It’s also important to mix up your workouts, says Dr. Hrubes. If you’re a runner, for example, try incorporating a few days of yoga or swimming into your weekly regimen. Getting a variety of forms of exercise will help you target different muscles and ligaments, and prevent overuse injuries.

Lay Off the Ice

When you have a slight sprain or you think you pulled a muscle, there’s a good chance you’ll head to the freezer for a bag of peas. For many years, the standard advice for minor injuries has been RICE—rest, ice, compression, and elevation. But it turns out ice isn’t always beneficial and can sometimes be harmful. While ice can ease pain within the first 24 to 48 hours, it may delay healing. “It constricts blood vessels, which slows down the inflammatory response,” says Dr. Ahluwalia. Swelling is actually part of the recovery process, as the body increases blood flow and sends white blood cells and fluid to the damaged area in an attempt to repair it.

Slipping on a compression sock or sleeve can help; it’ll squeeze any built-up fluid out of the area. And most docs recommend engaging in gentle movement to prevent your tissues from stiffening up.

Another common mistake is icing sore legs or arms after an intense sweat session, says Dr. Hrubes. “Soreness means your body is repairing the micro-tearsin the muscles and building them back stronger.” A foam roller can help by loosening up tight tissue and improving blood flow to the area. Don’t have a foam roller? Try rolling a lacrosse or tennis ball over your sore spots instead.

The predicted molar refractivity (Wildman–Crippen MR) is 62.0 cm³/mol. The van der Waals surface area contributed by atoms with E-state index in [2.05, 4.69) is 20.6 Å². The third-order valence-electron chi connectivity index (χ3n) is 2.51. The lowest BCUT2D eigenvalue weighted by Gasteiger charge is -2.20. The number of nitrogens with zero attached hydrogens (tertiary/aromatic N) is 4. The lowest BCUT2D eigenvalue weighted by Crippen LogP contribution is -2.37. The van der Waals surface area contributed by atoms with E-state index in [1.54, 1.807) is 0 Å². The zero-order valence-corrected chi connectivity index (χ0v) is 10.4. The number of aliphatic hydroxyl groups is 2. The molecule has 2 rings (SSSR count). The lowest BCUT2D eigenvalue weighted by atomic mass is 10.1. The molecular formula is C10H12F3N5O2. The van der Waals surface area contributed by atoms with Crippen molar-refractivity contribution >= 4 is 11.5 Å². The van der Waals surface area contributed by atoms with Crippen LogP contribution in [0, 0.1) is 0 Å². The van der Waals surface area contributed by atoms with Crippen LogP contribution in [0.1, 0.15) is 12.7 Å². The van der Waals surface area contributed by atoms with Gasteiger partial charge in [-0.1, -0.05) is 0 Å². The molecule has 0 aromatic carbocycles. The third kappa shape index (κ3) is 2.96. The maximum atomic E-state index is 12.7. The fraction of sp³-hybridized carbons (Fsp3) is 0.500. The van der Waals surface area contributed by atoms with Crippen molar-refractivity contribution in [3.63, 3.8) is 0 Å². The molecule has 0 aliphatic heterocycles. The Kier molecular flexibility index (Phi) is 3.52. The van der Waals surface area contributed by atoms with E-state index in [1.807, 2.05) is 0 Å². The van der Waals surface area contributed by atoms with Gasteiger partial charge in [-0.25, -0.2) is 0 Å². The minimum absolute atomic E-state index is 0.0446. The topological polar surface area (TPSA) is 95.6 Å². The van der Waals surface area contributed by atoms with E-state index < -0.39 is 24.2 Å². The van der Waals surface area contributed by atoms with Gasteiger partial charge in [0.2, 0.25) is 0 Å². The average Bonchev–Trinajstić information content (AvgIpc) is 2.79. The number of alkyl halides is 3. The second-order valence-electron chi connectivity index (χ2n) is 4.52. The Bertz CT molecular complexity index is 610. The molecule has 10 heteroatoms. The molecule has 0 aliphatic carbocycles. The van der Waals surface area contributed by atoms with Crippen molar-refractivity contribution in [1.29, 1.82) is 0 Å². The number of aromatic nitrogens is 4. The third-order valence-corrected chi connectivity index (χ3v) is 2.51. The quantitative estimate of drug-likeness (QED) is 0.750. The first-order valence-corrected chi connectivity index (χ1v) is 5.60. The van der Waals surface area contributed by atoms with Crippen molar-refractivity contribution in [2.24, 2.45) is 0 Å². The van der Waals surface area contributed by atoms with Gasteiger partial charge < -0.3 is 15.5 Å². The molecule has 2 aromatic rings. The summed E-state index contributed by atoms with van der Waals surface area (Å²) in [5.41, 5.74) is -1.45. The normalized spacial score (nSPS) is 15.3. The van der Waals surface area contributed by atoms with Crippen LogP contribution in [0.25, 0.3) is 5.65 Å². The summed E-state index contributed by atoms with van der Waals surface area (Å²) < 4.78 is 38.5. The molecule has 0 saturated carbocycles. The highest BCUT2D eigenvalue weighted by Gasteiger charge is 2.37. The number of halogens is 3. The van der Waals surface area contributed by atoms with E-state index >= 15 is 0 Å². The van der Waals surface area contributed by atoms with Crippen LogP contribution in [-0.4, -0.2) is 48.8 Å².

Believe in PT

If musculoskeletal pain crops up somewhere in your body and you end up in a doctor’s office, you may be given a choice between drugs (such as painkillers or steroids), surgery, and physical therapy. Many orthopedists recommend trying the latter first: PT helps strengthen the area that’s causing your discomfort and corrects any imbalances that may be contributing to the problem. The therapy may even build up your resilience, says Dr. Ahluwalia: “It could reeducate your central nervous system to be less sensitive to pain signals.” 

Dr. Ahluwalia says he suggests PT to 90 percent of his patients. And there’s plenty of research to support his rec: A study published this year in The New England Journal of Medicine, for example, found that people with knee osteoarthritis who received physical therapy sessions had less pain and better physical function than those who received steroid injections.

In some cases, medication may be necessary, but combining it with a PT regimen might boost healing further. Korean researchers found that when people with a frozen shoulder took anti-inflammatory drugs or received steroid injections, both remedies worked better when the study participants were also doing PT.

Consider the Pelvic Floor